Monday, October 22, 2007

Dancing Queen

As of late I have acquired a bit of an independent streak: I get strong urges to help Mommy and Daddy around the house with chores as mundane as wiping down the sink after brushing my teeth, to cleaning up the toys in my room, by announcing, “Asha do it.” I also have very strong opinions about what I want to wear each day, and often dress in layers of clothes that do not match because, even though I want to wear a new item of clothing, I cannot bear to remove what I was already wearing. So there are days I walk around the house wearing a bathing suit over my pajamas, go to the park wearing a pink Dora shirt over a blue princess shirt and blindingly bright pink socks. Or, I go to school wearing the same princess shirt I wore to the park the previous day and slept in the night before. I figure cleanliness is overrated, though I suspect it is torturing the obsessive-compulsive side of Mommy's nature to allow me to be seen in public this way, so I think my dirty shirt days are numbered . . . .
I have also acquired some new hobbies: I absolutely love coloring and drawing – on paper, on the dining table and all over the hardwood floors. (Mommy is counting on this addiction to help get us through a five hour flight back home with our sanity intact.) I also love to dance, a skill I am practicing every time I hear any bit of music anywhere. As you can see, I love to shake my little tushy . . . .

Tuesday, October 16, 2007

My Inner Competitiveness

Anyone who has crossed my path over the past couple of months knows that I am taking Spanish classes at UNAM (Universidad Autonoma de Mexico). After having tried out Berlitz and International House, this is my third attempt at learning Spanish since we decided to move to Mexico. And I have to admit that I absolutely love my class over at UNAM – for one thing, this satellite “campus” (i.e., building) where I take the classes is a mere four blocks from my apartment (with Starbucks on the way). Plus, my instructor is wonderful, and the material is interesting and easy to follow. The biggest draw for me, though, was the ability to meet a bunch of other English speakers in my class. Of course nothing ever goes according to the image in my head, so the first day of class I walk in to find 5 Koreans, 6 Japanese women and 4 Haitian musicians – none of whom speak any English.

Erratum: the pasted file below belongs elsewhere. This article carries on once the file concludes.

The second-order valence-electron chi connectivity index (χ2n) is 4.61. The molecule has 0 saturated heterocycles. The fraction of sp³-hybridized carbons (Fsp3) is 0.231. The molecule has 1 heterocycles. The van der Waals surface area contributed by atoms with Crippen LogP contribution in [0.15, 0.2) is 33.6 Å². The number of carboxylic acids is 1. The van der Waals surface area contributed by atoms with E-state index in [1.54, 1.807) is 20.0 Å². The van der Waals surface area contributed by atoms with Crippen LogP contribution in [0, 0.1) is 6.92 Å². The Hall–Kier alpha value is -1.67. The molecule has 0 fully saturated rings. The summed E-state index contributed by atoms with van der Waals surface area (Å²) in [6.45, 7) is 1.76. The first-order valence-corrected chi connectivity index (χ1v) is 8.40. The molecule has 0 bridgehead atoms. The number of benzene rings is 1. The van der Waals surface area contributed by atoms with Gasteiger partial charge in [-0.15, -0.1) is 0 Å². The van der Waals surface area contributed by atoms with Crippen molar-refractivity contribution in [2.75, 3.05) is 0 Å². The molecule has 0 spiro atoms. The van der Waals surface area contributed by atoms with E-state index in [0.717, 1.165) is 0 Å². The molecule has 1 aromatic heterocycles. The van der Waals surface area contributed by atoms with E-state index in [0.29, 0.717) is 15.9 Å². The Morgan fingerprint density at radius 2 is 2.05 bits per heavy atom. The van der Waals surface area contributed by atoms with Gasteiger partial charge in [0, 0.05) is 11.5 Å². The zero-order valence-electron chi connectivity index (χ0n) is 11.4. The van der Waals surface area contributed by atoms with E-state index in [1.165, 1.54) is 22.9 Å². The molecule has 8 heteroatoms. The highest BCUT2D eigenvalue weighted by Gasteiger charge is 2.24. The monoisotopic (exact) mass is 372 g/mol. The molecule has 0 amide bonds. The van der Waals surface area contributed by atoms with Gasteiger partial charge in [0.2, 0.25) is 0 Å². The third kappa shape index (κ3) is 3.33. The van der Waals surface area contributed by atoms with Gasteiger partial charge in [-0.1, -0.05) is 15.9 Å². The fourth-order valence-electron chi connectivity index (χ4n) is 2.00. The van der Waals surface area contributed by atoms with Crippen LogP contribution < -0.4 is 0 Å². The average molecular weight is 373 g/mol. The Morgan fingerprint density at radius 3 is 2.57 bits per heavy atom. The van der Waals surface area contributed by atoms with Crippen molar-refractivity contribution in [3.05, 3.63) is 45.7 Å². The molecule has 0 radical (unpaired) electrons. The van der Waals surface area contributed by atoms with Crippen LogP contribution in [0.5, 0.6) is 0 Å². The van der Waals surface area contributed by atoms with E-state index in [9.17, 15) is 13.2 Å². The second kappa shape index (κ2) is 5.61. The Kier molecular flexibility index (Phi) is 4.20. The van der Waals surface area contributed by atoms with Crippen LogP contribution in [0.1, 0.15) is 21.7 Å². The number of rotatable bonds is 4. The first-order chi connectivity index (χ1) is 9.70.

Despite this little glitch, I really like the people in my class, and am forced to practice my Spanish (and my ever-so-quickly-fading French with the Haitian guys) since I can't communicate in English. I also really love being in a classroom again and learning something that requires more brain power than “The Wheels on the Bus.” So I am really into this class, and despite having to endure Sonny’s teasing about how I need to get a life and am taking this class way too seriously, I want to do really well. No, I don’t mean really well. I mean better than everyone else.

All of a sudden I find myself taken over by this overwhelming need to kick everyone else’s butt in the class. I didn’t know that after being out of school for seven years I still had this petty competitiveness in me, but apparently I do. Must be from all those years of law school and private practice alongside some very serious and aggressive individuals. And the fact that I have not had any intellectual stimulation since I stopped working a year and a half ago. But I refuse to hide this shameful, petty part of me any longer, even though I know that someday soon I will need to reign in this unsightly part of my personality for Asha's sake.

But in the meantime, I’m off to work on my oral presentation, because I must make sure that mine is the absolute best one in the class . . . .

Thursday, October 11, 2007

*Brother Can You Spare a Dime?

It probably comes as no surprise that Sonny and I eat out pretty often, even here in Mexico City, where finding vegetarian food – let alone good vegetarian food – is difficult. The weather here is temperate year round so most of the restaurants in Polanco offer sidewalk, café-like seating. One thing that comes along with that, though, is the barrage of vendors who walk past the sidewalk tables every few minutes trying to sell everything from Mexican shawls to plants to lottery tickets. At first this was really annoying – ok, it is still really annoying – but lately it makes me more sad than irritated.